Only once did I have a close call with a 5 ft Western Copperhead (we’re still not sure how it got here; its much larger than our southern copperheads). I came very close to stepping on her, and not looking. Lee screamed at me and I looked down to see her looking up at me. I slowly walked around her and kept a distance of about 10-15 feet. Lee had her old camera and was determined to get close-ups so she went back to our friend and snapped away from just a few feet away. This happened at the end of our hike. We’d left the trail and were on the side of the street.

The snake was simply waiting for dinner to cross the road. Copperheads, like most venomous snakes, don’t really feel like wasting its toxin on something that they don’t consider dinner (and they don’t consider people dinner). They will more often do a “head slap”, which is a warning (they generally do not bite on a first strike); and only then when feel threatened, or, one steps too close to their nest. We’ve done hundreds of hikes and had no issues with any of the animals except a few mean insects that show no mercy.

The worst insect bite was not deep in the forest but hiding under the basket rail in the parking lot at Walmart. I didn’t feel it bite my hand but by the time I walked inside, the clerk asked me what happened to my hand. The lump was literally the size of a baseball (it took less than 5 minutes to swell that large). It had to be a scorpion (we have plenty) or recluse or black widow. It took a month for the swelling to subside.

Given this information, aren’t you just rarin’ to pack up and visit Hot Springs?

Days like the bug bite are very rare. We get stung by something about once or twice a year; it goes with the territory and is usually healed with some tea tree oil within a week or less.
One of the things that we never take for granted is our nearby Kroger (for groceries) and WalMart (for dry goods), Lowes, Bestbuy, are all within a few minutes drive and even one of the top vegan restaurants in the state is a few blocks away. In every major city where I’ve resided, it was a real chore to get to just about anywhere. These type of things turn out to be important in the golden years. I don’t want to spend half my life in a car. I never did like doing that. And Lord knows why I ever chose large cities “as home” for so many years, given the hassle and dangers of living in them.

Large cities do offer a great deal of culture, museums, sporting events etc. that small towns don’t. But most of downtown has been turned into galleries and museums, and major exhibits always seem to hit our little town. We can walk to most of them. We have the oldest documentary film festival in the country, which just qualified this past year for the Academy Awards. We’ve seen some top-notch films at HSDFF, reviewed some, and even made friends with the producers, directors, etc.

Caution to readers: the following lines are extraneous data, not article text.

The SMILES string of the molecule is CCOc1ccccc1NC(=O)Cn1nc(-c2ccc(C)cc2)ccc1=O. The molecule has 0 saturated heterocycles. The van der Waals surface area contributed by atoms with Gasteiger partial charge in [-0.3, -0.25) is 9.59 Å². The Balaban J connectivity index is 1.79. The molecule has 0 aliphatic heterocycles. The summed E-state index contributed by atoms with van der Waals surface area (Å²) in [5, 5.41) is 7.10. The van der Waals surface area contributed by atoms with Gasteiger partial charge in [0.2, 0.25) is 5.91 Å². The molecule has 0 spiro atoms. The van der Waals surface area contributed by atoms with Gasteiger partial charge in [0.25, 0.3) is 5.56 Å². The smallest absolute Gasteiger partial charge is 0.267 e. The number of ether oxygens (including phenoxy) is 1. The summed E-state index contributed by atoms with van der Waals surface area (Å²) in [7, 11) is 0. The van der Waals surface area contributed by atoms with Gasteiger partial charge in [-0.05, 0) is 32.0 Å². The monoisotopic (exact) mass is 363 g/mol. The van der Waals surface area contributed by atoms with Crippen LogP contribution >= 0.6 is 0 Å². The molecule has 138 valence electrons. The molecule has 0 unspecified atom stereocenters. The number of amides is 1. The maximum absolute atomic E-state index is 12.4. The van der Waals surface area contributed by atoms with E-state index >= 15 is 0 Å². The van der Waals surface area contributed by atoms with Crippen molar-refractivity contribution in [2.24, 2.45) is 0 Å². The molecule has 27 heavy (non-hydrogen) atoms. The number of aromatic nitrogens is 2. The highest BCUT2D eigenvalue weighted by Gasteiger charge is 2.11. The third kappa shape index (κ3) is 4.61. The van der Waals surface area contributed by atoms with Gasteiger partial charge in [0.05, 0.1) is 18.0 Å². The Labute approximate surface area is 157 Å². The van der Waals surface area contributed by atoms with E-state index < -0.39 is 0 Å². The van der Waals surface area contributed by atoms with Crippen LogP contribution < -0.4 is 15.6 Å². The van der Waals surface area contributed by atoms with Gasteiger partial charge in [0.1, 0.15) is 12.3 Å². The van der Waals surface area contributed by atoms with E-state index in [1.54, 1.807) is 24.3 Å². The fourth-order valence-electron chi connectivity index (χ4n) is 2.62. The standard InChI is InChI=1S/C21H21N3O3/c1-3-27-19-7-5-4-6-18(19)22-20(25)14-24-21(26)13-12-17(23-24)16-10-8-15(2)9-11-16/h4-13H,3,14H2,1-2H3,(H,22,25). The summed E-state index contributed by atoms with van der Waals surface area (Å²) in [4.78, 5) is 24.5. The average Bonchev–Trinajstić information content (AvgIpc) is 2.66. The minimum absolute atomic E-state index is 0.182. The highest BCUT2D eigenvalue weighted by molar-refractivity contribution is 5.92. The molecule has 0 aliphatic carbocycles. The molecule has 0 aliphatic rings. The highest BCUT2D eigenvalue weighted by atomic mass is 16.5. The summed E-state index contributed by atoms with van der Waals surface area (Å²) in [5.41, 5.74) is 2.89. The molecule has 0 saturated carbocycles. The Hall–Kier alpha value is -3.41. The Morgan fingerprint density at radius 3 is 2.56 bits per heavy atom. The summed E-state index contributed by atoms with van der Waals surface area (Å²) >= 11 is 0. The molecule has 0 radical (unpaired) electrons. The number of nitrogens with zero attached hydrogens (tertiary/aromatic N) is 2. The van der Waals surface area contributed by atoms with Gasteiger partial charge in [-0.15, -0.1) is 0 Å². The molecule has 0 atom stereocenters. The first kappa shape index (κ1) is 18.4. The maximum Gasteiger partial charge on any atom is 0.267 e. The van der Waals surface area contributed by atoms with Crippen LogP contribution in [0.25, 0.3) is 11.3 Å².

Our place has a beautiful home office view of Hot Springs Mountain and it is not unusual to see hawks and a variety of other beautiful birds fly by our window.
Which brings me to why we celebrate Memorial Day and hawks. People have asked me if I’m a hawk or “pro-war” etc. because I’m supportive of our military, and have a strong feeling for those who have perished due to war. The answer is “No, I’m not”. And to be honest, I’ve never met a sane person who is (pro-war). I am an adult now and I realize there are times when war is necessary, and is always a last resort. We’ve been in wars in which we needed to be, and others maybe we’d done better not to participate.

Either way, if we send our soldiers to foreign lands, we owe them every bit of support we possibly can offer. They deserve at least that. And that has nothing to do with how we may personally feel about that particular war. Those are human beings, they are away from home, war is a frightening and traumatic experience, and they better know we’re here for them (while they’re there and when they come home). Most of them can think of other places they would prefer to be.

Many in my family have been in the military. I was willing to go and signed up for the lottery in the early 1970s but my number was too high, I was not drafted, and I went to college. The Viet Nam War ended shortly thereafter.

The soldiers were only there doing their jobs. They did not start or stop the wars. They simply did the job they were trained to do. They were willing to give everything for us when they enlisted, so that we could have the freedom to move wherever we wanted, to hike and enjoy the beauty of our country, to visit the grocery and not wait in long lines for a crust of bread and processed meat. We have the freedom to buy organic and even be vegan if we wish.

Please think of something for which you’re grateful. Doesn’t matter what it is. A picnic with friends or family, a cross country trip or even a trip to visit the grandparents, finishing finals in school, or you name it.

Please remember our soldiers who gave their lives in war. Remember the wounded warriors, and remember them all. These human beings do not go to dangerous foreign lands “just for fun”. They bravely participated so that our freedoms, most of which we take for granted, would never be removed from us. It is real easy to forget, since a lot of those heroes fought so many years ago. But let’s not ever forget. By not forgetting, it makes it much easier to be grateful for the smallest of things that make us happy, and never take them for granted.

Thank a soldier today, and tomorrow, and any day. You have that freedom too.